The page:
Every year, many people insist that it’s time to quit a bad habit, or pick up a good one. They start out their task with energy and enthusiasm, only to fade out and forget about it in a few weeks or months. It takes dedication and honest work to not give up on resolutions and goals, particularly if they are difficult. Nothing can guarantee success in all your endeavors, but learning to order your mind and think constructively about your goals can help you not give up too quickly.
First, assume that if you’ve resolved to learn or try something new, expect to be terrible at it. Many people experience frustration and an urge to quit when they discover that they aren’t naturally good at things, from snowboarding to knitting. Remind yourself that this is a process and not a quick fix. Everyone who has ever become skilled at something began in a place of ignorance. Your difficulties only serve to make improving more of a challenge, and promise a bigger reward when you do progress.
Think of your long-term goals. If you want to lose 50 pounds you must first lose one. If you want to be able to run for an hour, you have to be able to run for ten minutes first. Remember that you are most likely not an expert in the field you are learning about; if it takes you a month longer to reach the first stage of your goal, maybe that’s because you overestimated your initial strength or ability. As long as you are still trying, you are on the right path. The only way to get off the right path is by giving up.
Don’t be afraid to reach out for help. Support websites exist for hundreds of different goals and ambitions. Talking to people with similar wishes and setbacks may help to keep you motivated. Asking experts to help you can be motivational, and can also make the whole process easier and more efficient. Knowing that you are not alone in feeling desperate or despairing can help you to not give up; if your friends can survive it, so can you.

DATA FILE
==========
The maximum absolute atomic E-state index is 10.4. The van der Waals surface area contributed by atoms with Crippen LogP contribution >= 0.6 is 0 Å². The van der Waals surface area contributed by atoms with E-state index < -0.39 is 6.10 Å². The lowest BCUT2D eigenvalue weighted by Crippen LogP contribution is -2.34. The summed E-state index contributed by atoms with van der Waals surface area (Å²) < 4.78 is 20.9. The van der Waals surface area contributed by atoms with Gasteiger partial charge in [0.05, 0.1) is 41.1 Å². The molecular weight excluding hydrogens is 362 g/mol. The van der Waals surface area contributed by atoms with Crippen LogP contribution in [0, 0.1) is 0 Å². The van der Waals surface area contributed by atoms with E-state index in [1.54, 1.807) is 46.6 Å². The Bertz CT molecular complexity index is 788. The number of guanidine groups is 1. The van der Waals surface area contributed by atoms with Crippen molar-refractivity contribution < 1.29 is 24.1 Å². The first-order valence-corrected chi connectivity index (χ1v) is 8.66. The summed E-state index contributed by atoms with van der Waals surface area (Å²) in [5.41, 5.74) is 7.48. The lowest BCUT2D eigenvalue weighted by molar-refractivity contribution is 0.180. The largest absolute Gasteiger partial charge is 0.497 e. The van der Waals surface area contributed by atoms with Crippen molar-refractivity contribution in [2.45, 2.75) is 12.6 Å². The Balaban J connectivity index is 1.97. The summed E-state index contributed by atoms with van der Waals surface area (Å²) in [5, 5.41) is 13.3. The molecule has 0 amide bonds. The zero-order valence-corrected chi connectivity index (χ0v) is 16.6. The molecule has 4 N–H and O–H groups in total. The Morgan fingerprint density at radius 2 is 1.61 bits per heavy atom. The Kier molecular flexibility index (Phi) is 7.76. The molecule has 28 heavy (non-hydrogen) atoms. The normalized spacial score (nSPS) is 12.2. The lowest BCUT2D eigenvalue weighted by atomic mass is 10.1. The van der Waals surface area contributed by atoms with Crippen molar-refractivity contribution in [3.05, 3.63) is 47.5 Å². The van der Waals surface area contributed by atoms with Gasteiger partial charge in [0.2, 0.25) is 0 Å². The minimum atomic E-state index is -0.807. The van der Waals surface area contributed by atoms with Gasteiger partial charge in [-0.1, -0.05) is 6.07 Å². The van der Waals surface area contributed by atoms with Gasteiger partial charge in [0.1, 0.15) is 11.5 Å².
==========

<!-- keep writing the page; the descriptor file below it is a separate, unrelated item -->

Sometimes, the urge to not give up can be a mixed bag. People may wish to not quit a job or leave an abusive relationship because they will feel a sense of failure or betrayal. Ask yourself if the situation makes you happy overall, or will lead you to greater happiness in the future. If the answer is no, seriously consider whether the situation is worth staying in. You should not give up your potential for happiness because you are afraid of being seen as a failure.
Managing to not give up will rely heavily on your ability to calm down and visualize your goal. You may need to train your mind to focus on long-term, rather than short-term gratification. If your goal is a happier marriage, you need to take a deep breath and consider the goal before blowing up about who did the dishes last. If you are trying to lose weight, you need to think of how much more energy you will have or how great you will look when you are tempted to skip the gym or have a fifth cookie.
Yet it is also important to not beat yourself up over failures. Every road has setbacks, difficulties, and unexpected consequences. The trick is to not allow a setback to turn into a downward spiral. If you have that fifth cookie, it doesn’t mean you will never lose weight and should give up. It simply means that it’s more important that you get back on the horse. Moderating your expectations, appreciating your successes and shrugging off your setbacks and using them to refocus will help you to not give up on your dreams.